Historischer Rundweg - Board 6
Weeze is one of the oldest parishes on the Lower Rhine. The parish is first-mentioned in 1226.
Weeze is one of the oldest parishes on the Lower Rhine. It is first mentioned in 1226 and in 1326 the local citizens are called „Cyriakus-people“, as the church is consecrated to Sankt Cyriakus. As early as in the 9th century there is documentation of a small wooden church, which stood on the right side of the River Niers, as part of the middle-ages farm complex “Villa Geizefurt” in the area of today’s farm community of Kalbeck.
Earlier romanesque and early gothic buildings were followed in the 15th century with a new building with an elongated eastern chancel, transept and tower. Since then the Sankt Cyriakus Church presents a delightful picture of late gothic architecture of the Lower Rhine lands.
Next to the high altar, which was originally consecrated to the parish Saint, Cyriakus, later to John the Baptist, second patron Saint of the church and the municipality, up until the 17th century there were up to seven side altars. They were consecrated to Saint Cyriakus (votive-altar), Anthony, Catherine, Nicholas, Sebastian, the Virgin Mary and the Holy Ghost. On top of that there was also a “compassionate God” altar in the vestry. The side altars were gifted by private persons and the gentry since the 14th century and were accompanied by pensions and wealth. This income helped to cover the maintenance and sustenance of the priests, vicars, who as a service in return for the donations prayed for the salvation of the souls of the donating families. Many of the brotherhoods, of which the Cyriakus and John brotherhoods still exist, referred to these altars.
Destruction during the Second World War
For the church and the local area the bombings through the Allies and the blowing up of the church tower through German troops in February 1945 were devastating. Only the eastern chancel remained intact. The large majority of the interior decoration fell victim to the destruction.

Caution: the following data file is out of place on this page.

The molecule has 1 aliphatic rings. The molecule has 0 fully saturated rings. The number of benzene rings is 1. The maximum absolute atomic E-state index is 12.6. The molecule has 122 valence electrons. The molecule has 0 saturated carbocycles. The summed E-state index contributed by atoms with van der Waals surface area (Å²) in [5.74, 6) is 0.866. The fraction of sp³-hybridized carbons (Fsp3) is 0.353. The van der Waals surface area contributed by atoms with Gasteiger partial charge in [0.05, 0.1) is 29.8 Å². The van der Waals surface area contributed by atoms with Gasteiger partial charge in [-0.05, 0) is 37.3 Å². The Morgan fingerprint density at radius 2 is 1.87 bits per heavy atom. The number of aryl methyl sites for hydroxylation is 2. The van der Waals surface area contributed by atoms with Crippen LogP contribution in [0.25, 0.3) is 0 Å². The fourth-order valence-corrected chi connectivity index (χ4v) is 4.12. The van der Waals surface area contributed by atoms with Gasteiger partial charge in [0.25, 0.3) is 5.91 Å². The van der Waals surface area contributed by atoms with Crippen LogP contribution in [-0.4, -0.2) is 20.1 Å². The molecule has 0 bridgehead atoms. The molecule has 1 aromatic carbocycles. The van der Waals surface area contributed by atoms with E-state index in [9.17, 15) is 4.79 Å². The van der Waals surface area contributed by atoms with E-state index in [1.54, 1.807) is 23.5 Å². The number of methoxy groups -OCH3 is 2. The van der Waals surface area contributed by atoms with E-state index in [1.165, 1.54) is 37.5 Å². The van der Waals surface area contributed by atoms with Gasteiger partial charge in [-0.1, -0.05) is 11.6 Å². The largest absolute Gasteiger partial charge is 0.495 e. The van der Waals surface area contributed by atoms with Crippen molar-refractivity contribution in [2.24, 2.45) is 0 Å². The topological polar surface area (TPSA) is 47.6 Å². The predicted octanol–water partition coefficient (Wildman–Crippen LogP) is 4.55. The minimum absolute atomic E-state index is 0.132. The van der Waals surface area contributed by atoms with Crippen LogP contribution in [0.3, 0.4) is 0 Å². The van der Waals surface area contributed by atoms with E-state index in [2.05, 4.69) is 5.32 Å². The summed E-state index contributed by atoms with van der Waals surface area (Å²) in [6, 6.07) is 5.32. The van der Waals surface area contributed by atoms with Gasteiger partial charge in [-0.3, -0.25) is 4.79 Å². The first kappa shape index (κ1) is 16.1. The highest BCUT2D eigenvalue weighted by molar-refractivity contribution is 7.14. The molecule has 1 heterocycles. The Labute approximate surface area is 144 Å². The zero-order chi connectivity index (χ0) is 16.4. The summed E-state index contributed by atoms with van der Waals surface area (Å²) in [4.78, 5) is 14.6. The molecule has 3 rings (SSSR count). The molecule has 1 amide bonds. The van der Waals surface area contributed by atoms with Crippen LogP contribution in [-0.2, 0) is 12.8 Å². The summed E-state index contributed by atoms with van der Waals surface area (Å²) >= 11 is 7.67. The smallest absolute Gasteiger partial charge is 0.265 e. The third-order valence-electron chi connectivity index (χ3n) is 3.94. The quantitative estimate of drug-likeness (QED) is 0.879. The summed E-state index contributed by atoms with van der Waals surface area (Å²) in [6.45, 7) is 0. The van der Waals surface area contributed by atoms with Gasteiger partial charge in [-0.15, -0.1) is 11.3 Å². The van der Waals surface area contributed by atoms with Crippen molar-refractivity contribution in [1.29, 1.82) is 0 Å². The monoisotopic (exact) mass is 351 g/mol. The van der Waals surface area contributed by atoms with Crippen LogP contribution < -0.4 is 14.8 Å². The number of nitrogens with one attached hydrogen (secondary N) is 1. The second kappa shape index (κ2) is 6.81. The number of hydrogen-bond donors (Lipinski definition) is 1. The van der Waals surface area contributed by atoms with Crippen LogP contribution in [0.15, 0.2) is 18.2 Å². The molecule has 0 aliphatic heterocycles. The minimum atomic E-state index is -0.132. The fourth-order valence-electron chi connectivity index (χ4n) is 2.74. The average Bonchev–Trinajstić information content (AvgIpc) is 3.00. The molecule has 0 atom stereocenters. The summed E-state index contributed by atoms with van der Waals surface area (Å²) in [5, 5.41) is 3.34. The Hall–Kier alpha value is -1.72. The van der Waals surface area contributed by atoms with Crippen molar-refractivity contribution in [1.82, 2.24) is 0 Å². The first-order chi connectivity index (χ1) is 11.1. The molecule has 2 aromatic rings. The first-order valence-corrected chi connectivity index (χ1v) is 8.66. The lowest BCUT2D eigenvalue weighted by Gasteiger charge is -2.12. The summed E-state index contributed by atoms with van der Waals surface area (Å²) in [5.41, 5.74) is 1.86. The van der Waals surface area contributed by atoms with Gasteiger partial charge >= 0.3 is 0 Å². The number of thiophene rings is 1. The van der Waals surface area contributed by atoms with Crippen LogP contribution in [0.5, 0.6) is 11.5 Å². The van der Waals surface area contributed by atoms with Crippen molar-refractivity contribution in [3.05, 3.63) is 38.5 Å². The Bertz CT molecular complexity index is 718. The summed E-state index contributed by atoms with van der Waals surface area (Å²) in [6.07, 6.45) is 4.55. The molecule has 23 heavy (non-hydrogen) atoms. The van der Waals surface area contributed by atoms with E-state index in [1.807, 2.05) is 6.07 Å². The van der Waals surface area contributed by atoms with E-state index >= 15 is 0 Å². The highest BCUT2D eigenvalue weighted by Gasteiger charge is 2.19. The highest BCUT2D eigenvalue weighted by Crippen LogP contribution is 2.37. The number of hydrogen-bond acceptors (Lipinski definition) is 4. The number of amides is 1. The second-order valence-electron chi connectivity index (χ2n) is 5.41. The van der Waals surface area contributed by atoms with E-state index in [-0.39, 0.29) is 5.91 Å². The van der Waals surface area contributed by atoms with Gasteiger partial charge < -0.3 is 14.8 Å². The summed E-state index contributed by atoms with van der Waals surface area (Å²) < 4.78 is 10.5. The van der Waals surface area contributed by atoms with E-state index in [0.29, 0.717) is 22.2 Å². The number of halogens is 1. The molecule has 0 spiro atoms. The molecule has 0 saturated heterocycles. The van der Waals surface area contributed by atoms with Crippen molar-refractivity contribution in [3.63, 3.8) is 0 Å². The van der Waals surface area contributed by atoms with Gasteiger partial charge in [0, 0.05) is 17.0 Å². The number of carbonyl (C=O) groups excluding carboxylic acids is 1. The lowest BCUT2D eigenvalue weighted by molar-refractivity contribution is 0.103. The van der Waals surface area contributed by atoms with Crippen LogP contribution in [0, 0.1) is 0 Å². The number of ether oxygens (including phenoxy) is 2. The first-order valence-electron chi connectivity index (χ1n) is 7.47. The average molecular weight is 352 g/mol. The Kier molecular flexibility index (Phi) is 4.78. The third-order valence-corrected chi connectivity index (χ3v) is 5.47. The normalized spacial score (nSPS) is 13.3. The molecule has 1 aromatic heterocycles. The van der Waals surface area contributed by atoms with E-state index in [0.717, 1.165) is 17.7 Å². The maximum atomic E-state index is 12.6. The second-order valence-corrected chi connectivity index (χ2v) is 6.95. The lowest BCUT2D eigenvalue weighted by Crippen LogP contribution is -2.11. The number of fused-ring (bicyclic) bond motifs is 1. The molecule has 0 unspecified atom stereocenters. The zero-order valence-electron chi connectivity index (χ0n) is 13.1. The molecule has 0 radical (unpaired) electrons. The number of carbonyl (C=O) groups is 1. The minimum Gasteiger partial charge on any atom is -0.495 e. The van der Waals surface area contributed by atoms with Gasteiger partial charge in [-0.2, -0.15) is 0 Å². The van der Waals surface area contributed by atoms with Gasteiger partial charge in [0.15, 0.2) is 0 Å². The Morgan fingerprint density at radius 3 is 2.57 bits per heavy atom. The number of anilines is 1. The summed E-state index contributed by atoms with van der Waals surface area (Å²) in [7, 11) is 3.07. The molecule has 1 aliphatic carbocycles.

The important art collection of the church, especially a number of wood-carvings and etchings, were stored outside of the church and, as a result, were saved, more-or-less in very good condition. Some of the wonderful wooden sculptures still decorate the church interior today and even include tips for Jacob’s pilgrims on the way to Santiago de Compostela. Especially worth mentioning are the seated Saint Jacob (around 1500) and a new-gothic statue of the apostel. The most cherished sculptures are the „sweet Madonna of Weeze“ (about 1350), Sankt Cyriakus und „God the Father“ (both around 1500).
Today’s church was built between 1953 and 1955, and the Architect Bernhard Kösters from Munster included the remaining late gothic chancel construction and the two polygonal sides of the transept in his planning, but had the rest of the damaged elements removed. The tower was, as was the case with the prior tower, built on the side of the nave aisle.
Between 1955 and 1984 the House of God with its sanctuary faced to the west. After that it was returned to face the east quire.
In 2005 catholic parishes of Sankt Cyriakus Weeze and Heilig Kreuz Wemb were merged to form the parish of „Sankt Cyriakus in Weeze“.
Sankt Cyriakus lies in ruins, view from the market square in the direction of the church entrance, after 1945.
Sankt Cyriakus, interior, view in the direction of eastern quire with new-gothic high altar (F. Langenberg/Goch, 1898), 2011.
The wooden sculpture of Sankt Cyriakus from the early 16th century. According to legend the roman deacon Cyriakus freed the daughter of the Emperor Diokletan from demonic illnesses, here symbolically presented as the cave dragon, which the Saint has put on a chain. In Weeze and in the Lower Rhine this is colloquially known as „Weeze has the devil on a chain“ (In Wees häbbe se dän Düwel an de Kett!). Photograph: Jens Hofmann/Restaurator, 2013.